Except to jabber in your own language so that I could understand
your orders: chop the wood, wash the dishes … (ibid.: 17)

Caliban’s riposte presages Auerbach and Burgess’s seminal critique of the ‘hidden curriculum of survival ESL’: English-language teaching that prepares migrants for low-status roles and hierarchies in and outside the classroom (1985: 475).

Césaire’s Caliban draws attention further to the internalized violence and loss of self-identity that non-recognition results in:

Prospero, you’re a great magician:
you’re an old hand at deception.
And you lied to me so much,
about the world, about myself,
that you ended up by imposing on me
an image of myself:
underdeveloped, in your words, undercompetent
that’s how you made me see myself!
And I hate that image … and it’s false! (ibid.: 61)

Resisting this violent othering, Caliban’s act of citizenship is a transformative demand that exposes Prospero’s hidden vulnerability:

But now I know you, you old cancer,
And I also know myself!
And I know that one day
my bare fist, just that,
will be enough to crush your world!
The old world is crumbling down! (ibid.: 61)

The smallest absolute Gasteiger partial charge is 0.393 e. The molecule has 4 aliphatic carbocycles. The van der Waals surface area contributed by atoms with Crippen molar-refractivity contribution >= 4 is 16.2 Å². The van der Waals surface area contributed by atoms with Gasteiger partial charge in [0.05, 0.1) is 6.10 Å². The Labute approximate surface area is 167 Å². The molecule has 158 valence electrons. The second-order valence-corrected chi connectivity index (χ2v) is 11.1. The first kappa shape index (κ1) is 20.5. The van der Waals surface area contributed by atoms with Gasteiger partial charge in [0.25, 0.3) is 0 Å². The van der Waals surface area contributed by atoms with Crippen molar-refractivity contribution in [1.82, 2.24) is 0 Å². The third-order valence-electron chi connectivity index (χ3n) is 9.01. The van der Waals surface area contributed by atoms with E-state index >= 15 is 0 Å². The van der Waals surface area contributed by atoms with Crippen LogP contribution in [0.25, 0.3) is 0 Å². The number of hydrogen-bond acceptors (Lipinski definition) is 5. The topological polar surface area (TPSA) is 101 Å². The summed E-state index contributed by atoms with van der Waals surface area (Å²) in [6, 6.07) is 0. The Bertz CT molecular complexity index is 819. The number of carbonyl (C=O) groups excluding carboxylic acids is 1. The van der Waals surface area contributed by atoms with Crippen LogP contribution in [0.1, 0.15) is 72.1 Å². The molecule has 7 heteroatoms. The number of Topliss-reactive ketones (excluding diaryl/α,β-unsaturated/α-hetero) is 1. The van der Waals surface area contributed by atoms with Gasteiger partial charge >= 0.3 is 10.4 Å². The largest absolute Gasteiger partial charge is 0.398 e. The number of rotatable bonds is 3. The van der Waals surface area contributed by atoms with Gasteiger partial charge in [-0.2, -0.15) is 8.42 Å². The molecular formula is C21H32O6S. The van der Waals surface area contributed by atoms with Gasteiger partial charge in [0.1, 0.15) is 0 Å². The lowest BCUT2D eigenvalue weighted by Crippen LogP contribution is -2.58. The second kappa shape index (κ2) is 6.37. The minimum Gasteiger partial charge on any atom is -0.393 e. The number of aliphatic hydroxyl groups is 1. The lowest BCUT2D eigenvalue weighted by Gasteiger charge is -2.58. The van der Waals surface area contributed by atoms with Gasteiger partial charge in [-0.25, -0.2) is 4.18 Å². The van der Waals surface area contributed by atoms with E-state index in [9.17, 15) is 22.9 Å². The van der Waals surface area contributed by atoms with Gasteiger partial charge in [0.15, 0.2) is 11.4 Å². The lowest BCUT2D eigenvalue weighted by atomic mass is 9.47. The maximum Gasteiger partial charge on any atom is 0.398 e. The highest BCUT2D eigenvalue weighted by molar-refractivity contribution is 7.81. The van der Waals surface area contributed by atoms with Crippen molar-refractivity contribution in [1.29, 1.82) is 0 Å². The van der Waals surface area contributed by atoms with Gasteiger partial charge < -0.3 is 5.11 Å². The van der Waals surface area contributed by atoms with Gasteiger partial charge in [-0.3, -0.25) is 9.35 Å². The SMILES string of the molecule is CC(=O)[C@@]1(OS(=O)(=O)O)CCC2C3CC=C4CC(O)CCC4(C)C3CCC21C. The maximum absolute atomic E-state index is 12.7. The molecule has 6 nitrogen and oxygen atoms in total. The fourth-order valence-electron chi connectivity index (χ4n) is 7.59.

Of course, acts of citizenship don’t always succeed, they can dissipate or lapse into conflict and violence (Isin, 2008). Colonialism did not crumble as Césaire’s Caliban anticipated. Rather, its power relations shifted and partially relocated, struggles against colonial domination were taken up by movements for civil rights and racial equality in post-colonial capitalist societies. Thus, Césaire’s (2000) demand for decolonizing consciousness in the anti-colonial struggle presages contemporary calls for decolonizing the curriculum, and what Phipps (2019: 8) describes as the messy business of ‘(un)learning habits of oppression and inequality’. This asks us to consider the implications for ESOL of the long association between language ideology, language education and colonial and postcolonial systems of power (see Pennycook, 1998). These power-relations are visibly embodied in ESOL – mostly white, British, native-English speaking teachers; students who
represent a diverse, diasporic ‘Other’ (Luke, 2004). In this chapter, we are simply acknowledging the connections between the notion of decolonizing the curriculum and participatory citizenship learning and their shared concerns with issues of power, ideology, voice, access and recognition. In the following section, we outline the case studies from Brokering Britain, Educating Citizens to show how these concerns already inform the work of some ESOL practitioners and researchers.